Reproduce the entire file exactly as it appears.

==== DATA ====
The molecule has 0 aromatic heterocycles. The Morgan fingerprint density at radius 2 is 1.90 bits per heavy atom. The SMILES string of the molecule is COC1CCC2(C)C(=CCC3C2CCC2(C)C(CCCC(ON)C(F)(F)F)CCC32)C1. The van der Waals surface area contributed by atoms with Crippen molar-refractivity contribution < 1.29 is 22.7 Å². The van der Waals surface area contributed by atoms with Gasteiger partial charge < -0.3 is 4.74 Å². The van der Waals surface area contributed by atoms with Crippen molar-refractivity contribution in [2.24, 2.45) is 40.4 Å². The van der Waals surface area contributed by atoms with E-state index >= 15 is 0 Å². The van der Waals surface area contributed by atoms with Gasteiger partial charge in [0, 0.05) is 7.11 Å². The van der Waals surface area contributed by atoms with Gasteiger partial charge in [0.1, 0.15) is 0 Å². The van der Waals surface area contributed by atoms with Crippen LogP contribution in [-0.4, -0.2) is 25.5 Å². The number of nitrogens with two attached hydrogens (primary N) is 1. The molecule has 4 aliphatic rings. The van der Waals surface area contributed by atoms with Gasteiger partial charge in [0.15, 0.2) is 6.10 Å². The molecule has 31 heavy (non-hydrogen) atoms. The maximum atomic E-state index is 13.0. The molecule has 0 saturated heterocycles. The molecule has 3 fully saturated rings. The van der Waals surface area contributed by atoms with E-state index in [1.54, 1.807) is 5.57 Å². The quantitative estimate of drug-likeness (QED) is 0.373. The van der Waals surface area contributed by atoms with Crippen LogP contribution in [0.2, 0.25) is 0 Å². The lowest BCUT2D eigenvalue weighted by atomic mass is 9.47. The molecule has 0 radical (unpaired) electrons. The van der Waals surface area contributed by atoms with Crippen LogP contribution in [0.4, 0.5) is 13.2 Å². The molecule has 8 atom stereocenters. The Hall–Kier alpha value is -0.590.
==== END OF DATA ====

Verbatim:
The molecule has 0 aromatic heterocycles. The Morgan fingerprint density at radius 2 is 1.90 bits per heavy atom. The SMILES string of the molecule is COC1CCC2(C)C(=CCC3C2CCC2(C)C(CCCC(ON)C(F)(F)F)CCC32)C1. The van der Waals surface area contributed by atoms with Crippen molar-refractivity contribution < 1.29 is 22.7 Å². The van der Waals surface area contributed by atoms with Gasteiger partial charge < -0.3 is 4.74 Å². The van der Waals surface area contributed by atoms with Crippen molar-refractivity contribution in [2.24, 2.45) is 40.4 Å². The van der Waals surface area contributed by atoms with E-state index >= 15 is 0 Å². The van der Waals surface area contributed by atoms with Gasteiger partial charge in [0, 0.05) is 7.11 Å². The van der Waals surface area contributed by atoms with Gasteiger partial charge in [0.1, 0.15) is 0 Å². The van der Waals surface area contributed by atoms with Crippen LogP contribution in [-0.4, -0.2) is 25.5 Å². The number of nitrogens with two attached hydrogens (primary N) is 1. The molecule has 4 aliphatic rings. The van der Waals surface area contributed by atoms with Gasteiger partial charge in [0.15, 0.2) is 6.10 Å². The molecule has 31 heavy (non-hydrogen) atoms. The maximum atomic E-state index is 13.0. The molecule has 0 saturated heterocycles. The molecule has 3 fully saturated rings. The van der Waals surface area contributed by atoms with E-state index in [1.54, 1.807) is 5.57 Å². The quantitative estimate of drug-likeness (QED) is 0.373. The van der Waals surface area contributed by atoms with Crippen LogP contribution in [0.2, 0.25) is 0 Å². The lowest BCUT2D eigenvalue weighted by atomic mass is 9.47. The molecule has 0 radical (unpaired) electrons. The van der Waals surface area contributed by atoms with Crippen LogP contribution in [0.4, 0.5) is 13.2 Å². The molecule has 8 atom stereocenters. The Hall–Kier alpha value is -0.590.